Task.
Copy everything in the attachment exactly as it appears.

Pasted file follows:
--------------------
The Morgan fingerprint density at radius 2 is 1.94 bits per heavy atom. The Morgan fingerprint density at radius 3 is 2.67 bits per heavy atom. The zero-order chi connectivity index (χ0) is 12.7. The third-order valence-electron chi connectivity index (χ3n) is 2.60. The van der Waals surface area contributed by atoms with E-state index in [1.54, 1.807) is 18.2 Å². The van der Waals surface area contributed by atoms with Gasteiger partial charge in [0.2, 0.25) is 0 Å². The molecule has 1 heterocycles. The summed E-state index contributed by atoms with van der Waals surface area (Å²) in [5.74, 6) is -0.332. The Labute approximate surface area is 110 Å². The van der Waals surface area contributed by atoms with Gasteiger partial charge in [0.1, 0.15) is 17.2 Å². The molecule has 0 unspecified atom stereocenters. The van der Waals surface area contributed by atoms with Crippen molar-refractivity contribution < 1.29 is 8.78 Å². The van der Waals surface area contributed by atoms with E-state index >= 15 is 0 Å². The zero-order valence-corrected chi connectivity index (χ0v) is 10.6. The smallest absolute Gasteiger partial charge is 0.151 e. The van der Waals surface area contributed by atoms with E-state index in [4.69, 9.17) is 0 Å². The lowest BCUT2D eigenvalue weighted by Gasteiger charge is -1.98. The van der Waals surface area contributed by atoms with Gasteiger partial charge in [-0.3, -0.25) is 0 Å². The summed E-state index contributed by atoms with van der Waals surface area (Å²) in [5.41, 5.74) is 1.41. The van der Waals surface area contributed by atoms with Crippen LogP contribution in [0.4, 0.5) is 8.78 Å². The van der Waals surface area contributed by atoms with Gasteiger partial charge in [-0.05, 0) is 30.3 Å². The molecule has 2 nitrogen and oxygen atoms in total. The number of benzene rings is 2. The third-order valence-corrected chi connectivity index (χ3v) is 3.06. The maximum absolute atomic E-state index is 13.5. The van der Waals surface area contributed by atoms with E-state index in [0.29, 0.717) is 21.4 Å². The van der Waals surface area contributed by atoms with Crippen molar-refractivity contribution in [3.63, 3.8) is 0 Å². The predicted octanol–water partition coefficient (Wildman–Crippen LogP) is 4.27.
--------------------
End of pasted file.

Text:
The Morgan fingerprint density at radius 2 is 1.94 bits per heavy atom. The Morgan fingerprint density at radius 3 is 2.67 bits per heavy atom. The zero-order chi connectivity index (χ0) is 12.7. The third-order valence-electron chi connectivity index (χ3n) is 2.60. The van der Waals surface area contributed by atoms with E-state index in [1.54, 1.807) is 18.2 Å². The van der Waals surface area contributed by atoms with Gasteiger partial charge in [0.2, 0.25) is 0 Å². The molecule has 1 heterocycles. The summed E-state index contributed by atoms with van der Waals surface area (Å²) in [5.74, 6) is -0.332. The Labute approximate surface area is 110 Å². The van der Waals surface area contributed by atoms with Gasteiger partial charge in [0.1, 0.15) is 17.2 Å². The molecule has 0 unspecified atom stereocenters. The van der Waals surface area contributed by atoms with Crippen molar-refractivity contribution < 1.29 is 8.78 Å². The van der Waals surface area contributed by atoms with E-state index >= 15 is 0 Å². The zero-order valence-corrected chi connectivity index (χ0v) is 10.6. The smallest absolute Gasteiger partial charge is 0.151 e. The van der Waals surface area contributed by atoms with E-state index in [4.69, 9.17) is 0 Å². The lowest BCUT2D eigenvalue weighted by Gasteiger charge is -1.98. The van der Waals surface area contributed by atoms with Gasteiger partial charge in [-0.3, -0.25) is 0 Å². The summed E-state index contributed by atoms with van der Waals surface area (Å²) in [5.41, 5.74) is 1.41. The van der Waals surface area contributed by atoms with Crippen LogP contribution in [0.4, 0.5) is 8.78 Å². The van der Waals surface area contributed by atoms with Gasteiger partial charge in [-0.05, 0) is 30.3 Å². The molecule has 2 nitrogen and oxygen atoms in total. The number of benzene rings is 2. The third-order valence-corrected chi connectivity index (χ3v) is 3.06. The maximum absolute atomic E-state index is 13.5. The van der Waals surface area contributed by atoms with E-state index in [0.29, 0.717) is 21.4 Å². The van der Waals surface area contributed by atoms with Crippen molar-refractivity contribution in [3.63, 3.8) is 0 Å². The predicted octanol–water partition coefficient (Wildman–Crippen LogP) is 4.27.